NTSB documents chronicle Golden Ray wreck
GLYNN COUNTY, Ga. (WTOC) - The Golden Ray capsized in the St. Simons Sound nearly two years ago.
The Coast Guard says models show that instability from its load of cars left the ship’s center of gravity far too high, leaving the ship without the stability needed to keep itself upright in a turn. Now, the NTSB has released more than 1,700 pages of documents related to its investigation of the wreck.
Disbelief from the Golden Ray’s harbor pilot as the more than 600-foot-long ship began to capsize in the St. Simons Sound shortly before 2 a.m. on Sept. 8, 2019. “I do believe that something catastrophic took place.” That’s what Jonathan Tennant told investigators, two days after the wreck.
But according to Tennant, the voyage started off routine.
“All is good. Wonderful weather. Great visibility.” That’s how the pilot described conditions as he steered the ship from Brunswick River to the sound.
The trouble began near St. Simons Island, as the ship made a right turn. “I start to execute my turn as normal, and the ship felt directionally unstable,” Tennant said, as if the ship wanted to keep turning.
The interview transcript shows Tennant tried to slow down the turn. “And when I did that, it was like nothing I have ever experienced in 21 years here before with a car ship.”
Tennant continued, saying...”at some point in that turn, I realized that I didn’t have a ship anymore. Something has happened.”
According to interviews, chaos followed - debris flying and alarms blaring.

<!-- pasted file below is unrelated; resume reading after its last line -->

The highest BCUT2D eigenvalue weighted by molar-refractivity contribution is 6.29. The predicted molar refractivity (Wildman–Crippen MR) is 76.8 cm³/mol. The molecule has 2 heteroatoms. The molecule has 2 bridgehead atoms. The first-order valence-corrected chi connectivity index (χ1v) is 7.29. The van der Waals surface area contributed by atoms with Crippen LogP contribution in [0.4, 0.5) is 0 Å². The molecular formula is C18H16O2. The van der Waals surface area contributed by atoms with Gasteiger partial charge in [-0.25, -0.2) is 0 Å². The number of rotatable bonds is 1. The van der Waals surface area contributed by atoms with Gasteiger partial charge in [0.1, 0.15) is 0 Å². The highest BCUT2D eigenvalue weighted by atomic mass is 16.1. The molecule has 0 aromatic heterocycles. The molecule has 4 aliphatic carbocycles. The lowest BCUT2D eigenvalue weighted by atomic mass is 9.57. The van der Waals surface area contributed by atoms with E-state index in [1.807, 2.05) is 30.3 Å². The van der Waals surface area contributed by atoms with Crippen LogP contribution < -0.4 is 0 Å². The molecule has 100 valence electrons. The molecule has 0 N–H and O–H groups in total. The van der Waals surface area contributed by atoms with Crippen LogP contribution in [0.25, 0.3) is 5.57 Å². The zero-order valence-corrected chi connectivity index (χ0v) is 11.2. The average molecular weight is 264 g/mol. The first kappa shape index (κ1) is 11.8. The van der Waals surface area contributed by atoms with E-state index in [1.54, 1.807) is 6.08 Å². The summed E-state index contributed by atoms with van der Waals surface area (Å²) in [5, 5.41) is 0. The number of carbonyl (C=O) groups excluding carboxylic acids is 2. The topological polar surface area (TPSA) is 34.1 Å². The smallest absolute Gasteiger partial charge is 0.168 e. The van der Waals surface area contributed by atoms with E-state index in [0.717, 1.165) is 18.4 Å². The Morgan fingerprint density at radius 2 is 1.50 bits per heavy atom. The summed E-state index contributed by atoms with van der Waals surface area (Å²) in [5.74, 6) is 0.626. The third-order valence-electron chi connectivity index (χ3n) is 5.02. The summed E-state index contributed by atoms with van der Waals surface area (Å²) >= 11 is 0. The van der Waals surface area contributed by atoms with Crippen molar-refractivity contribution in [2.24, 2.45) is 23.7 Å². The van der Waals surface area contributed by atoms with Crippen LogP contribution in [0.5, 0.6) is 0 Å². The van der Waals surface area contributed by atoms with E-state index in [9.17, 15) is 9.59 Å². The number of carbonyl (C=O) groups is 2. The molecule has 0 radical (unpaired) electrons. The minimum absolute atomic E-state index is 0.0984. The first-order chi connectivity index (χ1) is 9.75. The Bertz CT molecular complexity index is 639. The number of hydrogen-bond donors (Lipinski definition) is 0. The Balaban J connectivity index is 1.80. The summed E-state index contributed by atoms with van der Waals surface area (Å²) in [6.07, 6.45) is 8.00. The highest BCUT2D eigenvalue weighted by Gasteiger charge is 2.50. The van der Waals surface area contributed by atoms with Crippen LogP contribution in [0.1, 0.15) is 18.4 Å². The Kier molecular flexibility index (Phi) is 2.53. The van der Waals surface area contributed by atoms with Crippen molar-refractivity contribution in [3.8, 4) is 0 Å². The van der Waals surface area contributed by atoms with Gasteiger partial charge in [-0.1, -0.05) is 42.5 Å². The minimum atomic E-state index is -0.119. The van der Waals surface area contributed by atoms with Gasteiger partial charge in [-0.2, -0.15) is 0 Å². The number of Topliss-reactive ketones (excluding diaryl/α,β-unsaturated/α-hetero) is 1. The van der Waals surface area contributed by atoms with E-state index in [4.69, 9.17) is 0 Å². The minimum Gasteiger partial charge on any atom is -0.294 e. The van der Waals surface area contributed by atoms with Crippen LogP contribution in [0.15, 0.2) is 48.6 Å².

Tennant’s account of that night is one of many released by the NTSB.
In Captain Gi Hak Lee’s interview with investigators, he recalled everything on the vessel was in good condition.
When asked why the thought the ship capsized, Captain Lee replied, “I don’t know.”
According to a Stability Analysis by the Coast Guard, the ship’s stability did not meet the minimum international requirements for ships at sea.
A chart shows the wreck could have been prevented with more ballast on the ship. On cargo ships, the Chief Officer is responsible for managing the ship’s cargo and ballast weight.
Two days after the crash, investigators asked Chief Officer Hyunjim Park about cargo operations at the dock.
When asked about ballasting, Park replied, “no discharging, no loading.”
The interviews also reveal the ship’s pilot door, on the lower left side of the ship, was open at the time of the wreck.
An image shows the Golden Ray as it left Jacksonville, on its way to Brunswick, with its pilot door open.
The Coast Guard’s report suggests this allowed water to flood the ship as it tipped to the side in St. Simons Sound.
All crew members and the pilot were rescued, including four crew members trapped in the engine room.
The capsized vessel remains out in the St. Simons Sound, responders are currently making the final cut to remove it.
The documents released by the NTSB are not the final report into the cause of the Golden Ray wreck however, it is still under investigation.
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